Unravelling the mystery of prions

(Edmonton) Researchers at the University of Alberta's physics department and the National Institute for Nanotechnology (NINT) are the first to map out the folding pathways of prions, malformed proteins that lead to diseases such as Creutzfeldt-Jakob disease in humans and bovine spongiform encephalopathy (BSE, or "mad cow" disease) in cattle.

The team of researchers used specially designed optical tweezers to pull apart molecules of the prion protein PrP and map their motions with unprecedented precision.

"We are using tools from physics to help solve hard problems in biology," said Michael Woodside, a research officer at NINT who holds a cross-appointment as an assistant professor of physics at the U of A. "No one has ever directly mapped out the folding pathways that are available to the prion protein. By doing this, we get more detailed information about what are the likely states of the protein that should be targeted by therapeutics to prevent the disease."

Most strikingly, Woodside’s team found that the unfolded state of the prion may play a key role in the misfolding. "We don’t see evidence for the kind of partially folded, almost native intermediate states that have been postulated to lead to disease. Instead we find evidence for the importance of the unfolded state, which has been more neglected."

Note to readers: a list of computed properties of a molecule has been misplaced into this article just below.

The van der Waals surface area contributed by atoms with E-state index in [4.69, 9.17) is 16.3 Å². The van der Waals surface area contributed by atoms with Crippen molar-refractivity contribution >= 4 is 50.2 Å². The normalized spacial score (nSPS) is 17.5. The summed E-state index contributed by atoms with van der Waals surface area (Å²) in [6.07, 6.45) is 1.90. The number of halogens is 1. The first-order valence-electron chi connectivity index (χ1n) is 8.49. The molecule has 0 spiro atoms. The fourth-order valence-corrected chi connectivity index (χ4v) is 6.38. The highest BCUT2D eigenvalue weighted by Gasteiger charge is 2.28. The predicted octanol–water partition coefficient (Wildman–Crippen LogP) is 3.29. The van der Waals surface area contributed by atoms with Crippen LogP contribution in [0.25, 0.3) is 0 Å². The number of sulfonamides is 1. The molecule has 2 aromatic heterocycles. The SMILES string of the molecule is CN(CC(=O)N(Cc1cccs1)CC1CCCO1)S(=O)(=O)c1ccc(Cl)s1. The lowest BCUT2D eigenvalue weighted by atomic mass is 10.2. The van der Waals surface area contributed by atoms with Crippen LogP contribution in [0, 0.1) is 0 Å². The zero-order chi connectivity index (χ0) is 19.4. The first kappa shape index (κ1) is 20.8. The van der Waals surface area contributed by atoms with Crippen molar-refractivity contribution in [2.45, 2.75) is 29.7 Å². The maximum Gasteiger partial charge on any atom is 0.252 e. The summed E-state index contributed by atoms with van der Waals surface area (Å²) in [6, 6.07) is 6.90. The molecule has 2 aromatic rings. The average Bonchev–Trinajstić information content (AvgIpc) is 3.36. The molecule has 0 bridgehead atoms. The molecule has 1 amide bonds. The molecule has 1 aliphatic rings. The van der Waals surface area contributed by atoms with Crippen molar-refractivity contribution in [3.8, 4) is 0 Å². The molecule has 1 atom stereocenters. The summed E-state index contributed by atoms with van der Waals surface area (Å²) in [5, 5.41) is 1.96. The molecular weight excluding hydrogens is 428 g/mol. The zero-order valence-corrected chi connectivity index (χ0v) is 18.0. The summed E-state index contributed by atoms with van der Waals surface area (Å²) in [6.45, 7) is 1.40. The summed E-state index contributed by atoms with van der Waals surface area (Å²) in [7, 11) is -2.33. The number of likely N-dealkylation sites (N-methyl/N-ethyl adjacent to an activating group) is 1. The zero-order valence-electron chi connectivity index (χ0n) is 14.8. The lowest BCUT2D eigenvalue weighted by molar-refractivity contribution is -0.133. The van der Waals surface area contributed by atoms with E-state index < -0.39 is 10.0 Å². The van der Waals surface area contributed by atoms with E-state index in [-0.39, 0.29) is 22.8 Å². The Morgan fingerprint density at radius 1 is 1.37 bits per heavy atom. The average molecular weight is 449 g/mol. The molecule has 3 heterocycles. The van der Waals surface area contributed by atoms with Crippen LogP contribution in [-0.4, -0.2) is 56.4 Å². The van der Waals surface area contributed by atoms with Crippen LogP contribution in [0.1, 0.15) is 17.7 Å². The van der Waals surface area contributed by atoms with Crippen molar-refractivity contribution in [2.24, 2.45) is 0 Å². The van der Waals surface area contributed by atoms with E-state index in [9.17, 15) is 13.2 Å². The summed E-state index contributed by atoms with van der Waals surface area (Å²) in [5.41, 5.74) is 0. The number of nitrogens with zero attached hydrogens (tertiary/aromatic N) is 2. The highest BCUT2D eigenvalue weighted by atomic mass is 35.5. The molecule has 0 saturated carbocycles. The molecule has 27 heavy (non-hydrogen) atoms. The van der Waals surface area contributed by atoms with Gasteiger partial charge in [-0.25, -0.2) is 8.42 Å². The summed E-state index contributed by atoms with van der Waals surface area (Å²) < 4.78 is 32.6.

The optical tweezers used to pull on the protein molecules were developed by Woodside and his team to measure atomic-scale motions of the molecules in real time as they change structure. The apparatus is situated in the National Institute for Nanotechnology building on the UAlberta north campus.

Two physics students, three physics post-doctoral fellows and two NINT technicians, along with Woodside, worked on the experiment. The findings were recently published in Proceedings of the National Academy of Sciences USA. The lead authors were Hao Yu, a PhD candidate in physics, and Dr. Xia Liu, a post-doctoral fellow who is now a staff scientist at the Canadian Light Source.

Woodside is proud of his team, and he predicts the findings will lead to more investigations.

"This is the first study that has directly observed and characterized the formation of non-native (i.e., incorrect) structures in individual protein molecules that contain a single structural domain," he says. "Only a handful of studies have had sufficient spatial and temporal resolution to observe such effects, and they have not seen them."

Woodside adds, "There will be a lot to learn about what makes PrP special, with its unique and peculiar infectiousness, by comparing its folding to the folding of more ‘normal’ proteins when measured at the same level of precision."